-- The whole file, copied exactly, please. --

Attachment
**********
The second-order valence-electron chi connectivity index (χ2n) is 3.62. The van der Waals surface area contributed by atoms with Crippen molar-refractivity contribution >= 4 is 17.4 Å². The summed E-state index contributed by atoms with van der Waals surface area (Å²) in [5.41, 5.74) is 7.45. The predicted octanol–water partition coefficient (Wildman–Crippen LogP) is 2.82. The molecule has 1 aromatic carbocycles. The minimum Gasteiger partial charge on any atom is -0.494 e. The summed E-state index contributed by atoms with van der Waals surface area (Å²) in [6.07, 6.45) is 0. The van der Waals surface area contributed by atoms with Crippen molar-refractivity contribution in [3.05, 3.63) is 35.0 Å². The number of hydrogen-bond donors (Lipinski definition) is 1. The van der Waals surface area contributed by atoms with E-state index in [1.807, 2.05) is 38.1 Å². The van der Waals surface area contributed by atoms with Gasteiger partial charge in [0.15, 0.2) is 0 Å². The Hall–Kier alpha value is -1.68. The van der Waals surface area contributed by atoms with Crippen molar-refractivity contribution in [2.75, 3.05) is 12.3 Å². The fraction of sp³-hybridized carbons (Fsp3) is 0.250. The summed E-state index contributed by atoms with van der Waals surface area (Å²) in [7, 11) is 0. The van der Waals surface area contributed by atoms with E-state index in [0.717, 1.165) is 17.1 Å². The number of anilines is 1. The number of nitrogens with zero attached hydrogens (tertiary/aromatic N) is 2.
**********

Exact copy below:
The second-order valence-electron chi connectivity index (χ2n) is 3.62. The van der Waals surface area contributed by atoms with Crippen molar-refractivity contribution >= 4 is 17.4 Å². The summed E-state index contributed by atoms with van der Waals surface area (Å²) in [5.41, 5.74) is 7.45. The predicted octanol–water partition coefficient (Wildman–Crippen LogP) is 2.82. The molecule has 1 aromatic carbocycles. The minimum Gasteiger partial charge on any atom is -0.494 e. The summed E-state index contributed by atoms with van der Waals surface area (Å²) in [6.07, 6.45) is 0. The van der Waals surface area contributed by atoms with Crippen molar-refractivity contribution in [3.05, 3.63) is 35.0 Å². The number of hydrogen-bond donors (Lipinski definition) is 1. The van der Waals surface area contributed by atoms with E-state index in [1.807, 2.05) is 38.1 Å². The van der Waals surface area contributed by atoms with Gasteiger partial charge in [0.15, 0.2) is 0 Å². The Hall–Kier alpha value is -1.68. The van der Waals surface area contributed by atoms with Crippen molar-refractivity contribution in [2.75, 3.05) is 12.3 Å². The fraction of sp³-hybridized carbons (Fsp3) is 0.250. The summed E-state index contributed by atoms with van der Waals surface area (Å²) in [7, 11) is 0. The van der Waals surface area contributed by atoms with E-state index in [0.717, 1.165) is 17.1 Å². The number of anilines is 1. The number of nitrogens with zero attached hydrogens (tertiary/aromatic N) is 2.